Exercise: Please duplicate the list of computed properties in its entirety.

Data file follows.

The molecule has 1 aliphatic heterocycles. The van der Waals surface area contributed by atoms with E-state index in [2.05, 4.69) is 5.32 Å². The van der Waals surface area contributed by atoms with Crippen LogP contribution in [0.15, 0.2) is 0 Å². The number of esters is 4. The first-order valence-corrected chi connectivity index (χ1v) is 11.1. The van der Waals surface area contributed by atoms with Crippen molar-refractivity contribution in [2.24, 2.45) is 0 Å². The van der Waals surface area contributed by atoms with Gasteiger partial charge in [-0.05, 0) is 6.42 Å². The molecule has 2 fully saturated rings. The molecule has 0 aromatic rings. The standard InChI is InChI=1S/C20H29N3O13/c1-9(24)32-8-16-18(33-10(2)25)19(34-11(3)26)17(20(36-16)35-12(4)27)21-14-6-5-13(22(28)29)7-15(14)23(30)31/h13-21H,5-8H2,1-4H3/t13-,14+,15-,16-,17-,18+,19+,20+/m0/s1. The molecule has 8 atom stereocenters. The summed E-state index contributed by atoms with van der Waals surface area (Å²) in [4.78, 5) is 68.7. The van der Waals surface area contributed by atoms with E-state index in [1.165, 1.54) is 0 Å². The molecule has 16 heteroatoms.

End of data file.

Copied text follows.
The molecule has 1 aliphatic heterocycles. The van der Waals surface area contributed by atoms with E-state index in [2.05, 4.69) is 5.32 Å². The van der Waals surface area contributed by atoms with Crippen LogP contribution in [0.15, 0.2) is 0 Å². The number of esters is 4. The first-order valence-corrected chi connectivity index (χ1v) is 11.1. The van der Waals surface area contributed by atoms with Crippen molar-refractivity contribution in [2.24, 2.45) is 0 Å². The van der Waals surface area contributed by atoms with Gasteiger partial charge in [-0.05, 0) is 6.42 Å². The molecule has 2 fully saturated rings. The molecule has 0 aromatic rings. The standard InChI is InChI=1S/C20H29N3O13/c1-9(24)32-8-16-18(33-10(2)25)19(34-11(3)26)17(20(36-16)35-12(4)27)21-14-6-5-13(22(28)29)7-15(14)23(30)31/h13-21H,5-8H2,1-4H3/t13-,14+,15-,16-,17-,18+,19+,20+/m0/s1. The molecule has 8 atom stereocenters. The summed E-state index contributed by atoms with van der Waals surface area (Å²) in [4.78, 5) is 68.7. The van der Waals surface area contributed by atoms with E-state index in [1.165, 1.54) is 0 Å². The molecule has 16 heteroatoms.